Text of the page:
Advantages of working
For many people, money – or lack of it - is a major reason for working past State Pension age, but it’s not the only motivation. If you’re still fit, enjoy your role and want to keep working, there may be other benefits for your wellbeing, including:
- mental stimulation
- a structure to your days
- social contact and friendship
- status and identity
- a sense of purpose.
Employers also benefit from having older employees, who bring a wider range of experience to their workforce and pass on skills to younger workers.
What happens to your pension?
It’s up to you when you claim your State Pension. Once you reach State Pension age, you have three options. You could:
- stop working and get your State Pension
- continue to work and get your State Pension as well
- carry on working and delay claiming your State Pension.
If you decide to delay claiming your State Pension, you’ll get more money for every year you defer.
Deferring a private pension may not be so beneficial. You should get independent financial advice before making any decisions about what to do with your pension pot if you have one. You can find an adviser through SOLLA the Society of Later Life Advisers. The government’s Pensionwise website has more information about your options if you have a defined contributions pension. You can also get advice from the Pensions Advisory Service.
You’ll need to speak to your employer if you have an occupational pension to find out if you can delay taking it and how this might affect what you get.
Working will also affect your entitlement to benefits, such as Pension Credit. Call our free Helpline and arrange to speak to an adviser if you need more information.
Tax and National Insurance
You may have to pay income tax depending on how much you earn. Your tax position could be complicated if you’re receiving income from more than one pension as well. The charity Tax Volunteers has a free service Tax Help for Older People for people on low incomes if you need advice.
You don’t have to pay National Insurance contributions any more once you reach State Pension age. However, if you’re self-employed you may choose to make Class 2 contributions and you may have to pay Class 4 contributions depending on your profits. You can find more information on gov.uk.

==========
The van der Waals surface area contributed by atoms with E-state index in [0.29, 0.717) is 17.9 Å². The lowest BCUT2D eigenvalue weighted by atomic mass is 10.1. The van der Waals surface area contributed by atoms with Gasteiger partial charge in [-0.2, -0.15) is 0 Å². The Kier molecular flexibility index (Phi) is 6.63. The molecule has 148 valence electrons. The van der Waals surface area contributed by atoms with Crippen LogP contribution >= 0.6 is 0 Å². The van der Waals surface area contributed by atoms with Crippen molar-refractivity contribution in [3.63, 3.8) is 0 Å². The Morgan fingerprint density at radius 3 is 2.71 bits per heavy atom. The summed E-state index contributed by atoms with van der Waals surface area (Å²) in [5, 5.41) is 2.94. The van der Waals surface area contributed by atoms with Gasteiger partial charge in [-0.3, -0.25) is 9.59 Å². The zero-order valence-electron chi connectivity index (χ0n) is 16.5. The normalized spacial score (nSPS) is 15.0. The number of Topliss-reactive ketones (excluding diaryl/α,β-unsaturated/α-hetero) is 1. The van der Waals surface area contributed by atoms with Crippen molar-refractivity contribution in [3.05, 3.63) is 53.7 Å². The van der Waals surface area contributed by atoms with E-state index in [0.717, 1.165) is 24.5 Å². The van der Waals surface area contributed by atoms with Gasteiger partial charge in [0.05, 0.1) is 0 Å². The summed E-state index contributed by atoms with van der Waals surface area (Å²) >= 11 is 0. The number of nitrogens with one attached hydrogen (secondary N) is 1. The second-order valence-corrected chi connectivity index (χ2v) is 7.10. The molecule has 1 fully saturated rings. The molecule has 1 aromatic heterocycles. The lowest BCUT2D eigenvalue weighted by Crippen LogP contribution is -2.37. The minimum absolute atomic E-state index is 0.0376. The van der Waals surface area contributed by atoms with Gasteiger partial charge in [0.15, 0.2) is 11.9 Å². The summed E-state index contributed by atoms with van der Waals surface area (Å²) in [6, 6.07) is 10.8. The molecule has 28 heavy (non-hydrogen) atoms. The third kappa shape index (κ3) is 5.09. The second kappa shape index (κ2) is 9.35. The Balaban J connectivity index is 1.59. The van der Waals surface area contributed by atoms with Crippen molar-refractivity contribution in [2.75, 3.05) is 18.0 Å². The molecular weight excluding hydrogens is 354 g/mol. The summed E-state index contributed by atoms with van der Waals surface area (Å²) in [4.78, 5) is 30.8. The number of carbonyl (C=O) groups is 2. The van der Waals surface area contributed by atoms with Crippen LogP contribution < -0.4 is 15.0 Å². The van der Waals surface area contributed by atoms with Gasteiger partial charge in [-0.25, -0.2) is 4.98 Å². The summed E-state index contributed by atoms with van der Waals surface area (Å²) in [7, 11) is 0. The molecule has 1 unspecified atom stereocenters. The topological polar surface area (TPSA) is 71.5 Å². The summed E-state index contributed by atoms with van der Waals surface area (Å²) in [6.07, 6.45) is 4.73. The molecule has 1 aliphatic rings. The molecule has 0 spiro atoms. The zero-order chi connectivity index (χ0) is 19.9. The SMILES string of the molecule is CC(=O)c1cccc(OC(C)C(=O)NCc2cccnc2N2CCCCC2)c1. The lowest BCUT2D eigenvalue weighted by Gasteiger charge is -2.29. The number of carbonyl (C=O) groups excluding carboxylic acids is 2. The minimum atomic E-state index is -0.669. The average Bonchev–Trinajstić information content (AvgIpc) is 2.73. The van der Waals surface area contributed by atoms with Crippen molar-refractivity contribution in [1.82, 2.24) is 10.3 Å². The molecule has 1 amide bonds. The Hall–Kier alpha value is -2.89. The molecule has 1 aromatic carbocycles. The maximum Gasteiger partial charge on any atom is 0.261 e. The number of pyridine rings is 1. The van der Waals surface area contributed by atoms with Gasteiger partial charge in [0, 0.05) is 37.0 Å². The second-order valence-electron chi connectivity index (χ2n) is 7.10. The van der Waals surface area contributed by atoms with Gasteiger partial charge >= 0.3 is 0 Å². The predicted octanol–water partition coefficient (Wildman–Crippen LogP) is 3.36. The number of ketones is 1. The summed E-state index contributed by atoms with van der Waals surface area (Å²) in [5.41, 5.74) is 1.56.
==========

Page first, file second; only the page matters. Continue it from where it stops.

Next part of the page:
Working – your options
There‘s no official retirement age and you can’t be forced to retire, except in some jobs such as the fire service. If you decide to stay on, there are benefits to your employer. They’ll save on recruitment and induction costs and many employers value the skills, experience and reliability of older workers.
If you don’t want to work full-time, you could discuss a phased retirement plan with your employer and consider flexible working. This would allow you to organise your hours to suit you, to fit in around caring responsibilities, for example, or to give you time for other things.
Flexible working includes options such as:
- working part-time – you should have the same rights as full-time employees
- job sharing – you share your job with a colleague and split the hours between you
- compressed hours – working the same hours but over fewer days
- working from home.
You might also want to consider self-employment. You’ll need to register as self-employed with HMRC, complete self-assessment tax returns, and you may have to pay tax and National Insurance contributions.
If you’re thinking of setting up your own business, you could get help from the National Enterprise Network. Their members offer advice, support and training on starting or developing a small business. There are also some government-backed schemes that offer support.
Returning to work
If you’ve been out of work for some time, you might need some help to get back to work. You can contact the National Career Service to get careers advice or use their online tools, such as the skills health check. If you’re unemployed and looking for work, your local Jobcentre Plus may also provide support such as CV advice and help to prepare for job interviews and you could also join a work club.
If you’re worried that you don’t have the right skills, you may want to take a course. Contact learndirect for advice and details of training in your local area. They can also give you information about apprenticeships.
Apprenticeships combine practical training in a job with study and there is no upper age limit although the funding rules are different for adult apprenticeships. You can search for an apprenticeship on the Gov.UK website.
There are various ways of finding vacancies. Using the internet can be very effective but make sure you protect your privacy if you post your details online.
You could try:
- online job search websites – these can be general such as the Jobcentre Plus database Universal Jobmatch or related to specific sectors
- company websites
- local and national newspapers
- recruitment agencies
- networking sites, such as LinkedIn.
You could also try approaching an employer directly. Some vacancies are not advertised and it can’t hurt to show an interest in their work.
Employers may not respond unless they want to invite you to an interview and that can be disheartening. If you start to lose confidence, it might be a good idea to get advice to make sure your CV and cover letter are working for you. Contact the National Career Service and arrange to speak to an adviser.
When you apply for jobs, you don’t have to say how old you are and employers are not allowed to discriminate on the grounds of age.